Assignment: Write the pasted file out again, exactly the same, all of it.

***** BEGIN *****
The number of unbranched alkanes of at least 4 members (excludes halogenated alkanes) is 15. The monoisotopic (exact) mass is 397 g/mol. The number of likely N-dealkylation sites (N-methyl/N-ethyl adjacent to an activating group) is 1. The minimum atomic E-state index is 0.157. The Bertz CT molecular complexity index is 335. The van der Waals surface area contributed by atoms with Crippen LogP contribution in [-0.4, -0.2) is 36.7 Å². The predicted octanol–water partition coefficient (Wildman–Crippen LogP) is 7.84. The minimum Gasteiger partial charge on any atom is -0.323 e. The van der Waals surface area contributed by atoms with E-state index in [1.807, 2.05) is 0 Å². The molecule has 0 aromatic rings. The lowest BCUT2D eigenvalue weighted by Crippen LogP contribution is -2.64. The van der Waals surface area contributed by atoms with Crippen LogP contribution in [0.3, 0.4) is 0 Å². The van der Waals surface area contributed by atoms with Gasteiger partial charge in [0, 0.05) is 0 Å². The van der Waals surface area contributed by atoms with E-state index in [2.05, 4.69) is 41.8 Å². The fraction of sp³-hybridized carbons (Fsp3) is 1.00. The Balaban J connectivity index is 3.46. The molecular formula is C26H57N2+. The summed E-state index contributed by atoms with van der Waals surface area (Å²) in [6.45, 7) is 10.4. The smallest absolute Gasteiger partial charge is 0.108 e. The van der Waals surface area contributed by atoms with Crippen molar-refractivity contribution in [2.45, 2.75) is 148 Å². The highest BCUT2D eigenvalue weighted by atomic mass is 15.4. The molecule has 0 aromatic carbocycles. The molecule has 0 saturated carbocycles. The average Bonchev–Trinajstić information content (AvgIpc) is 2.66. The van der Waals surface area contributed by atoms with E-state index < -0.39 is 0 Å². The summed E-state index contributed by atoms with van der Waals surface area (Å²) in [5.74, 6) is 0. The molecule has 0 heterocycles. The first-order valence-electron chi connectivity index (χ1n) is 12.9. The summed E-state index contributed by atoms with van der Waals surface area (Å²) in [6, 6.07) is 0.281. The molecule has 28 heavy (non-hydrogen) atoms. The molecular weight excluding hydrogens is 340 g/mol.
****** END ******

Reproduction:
The number of unbranched alkanes of at least 4 members (excludes halogenated alkanes) is 15. The monoisotopic (exact) mass is 397 g/mol. The number of likely N-dealkylation sites (N-methyl/N-ethyl adjacent to an activating group) is 1. The minimum atomic E-state index is 0.157. The Bertz CT molecular complexity index is 335. The van der Waals surface area contributed by atoms with Crippen LogP contribution in [-0.4, -0.2) is 36.7 Å². The predicted octanol–water partition coefficient (Wildman–Crippen LogP) is 7.84. The minimum Gasteiger partial charge on any atom is -0.323 e. The van der Waals surface area contributed by atoms with E-state index in [1.807, 2.05) is 0 Å². The molecule has 0 aromatic rings. The lowest BCUT2D eigenvalue weighted by Crippen LogP contribution is -2.64. The van der Waals surface area contributed by atoms with Crippen LogP contribution in [0.3, 0.4) is 0 Å². The van der Waals surface area contributed by atoms with Gasteiger partial charge in [0, 0.05) is 0 Å². The van der Waals surface area contributed by atoms with E-state index in [2.05, 4.69) is 41.8 Å². The fraction of sp³-hybridized carbons (Fsp3) is 1.00. The Balaban J connectivity index is 3.46. The molecular formula is C26H57N2+. The summed E-state index contributed by atoms with van der Waals surface area (Å²) in [6.45, 7) is 10.4. The smallest absolute Gasteiger partial charge is 0.108 e. The van der Waals surface area contributed by atoms with Crippen molar-refractivity contribution in [2.45, 2.75) is 148 Å². The highest BCUT2D eigenvalue weighted by atomic mass is 15.4. The molecule has 0 aromatic carbocycles. The molecule has 0 saturated carbocycles. The average Bonchev–Trinajstić information content (AvgIpc) is 2.66. The van der Waals surface area contributed by atoms with E-state index < -0.39 is 0 Å². The summed E-state index contributed by atoms with van der Waals surface area (Å²) in [5.74, 6) is 0. The molecule has 0 heterocycles. The first-order valence-electron chi connectivity index (χ1n) is 12.9. The summed E-state index contributed by atoms with van der Waals surface area (Å²) in [6, 6.07) is 0.281. The molecule has 28 heavy (non-hydrogen) atoms. The molecular weight excluding hydrogens is 340 g/mol.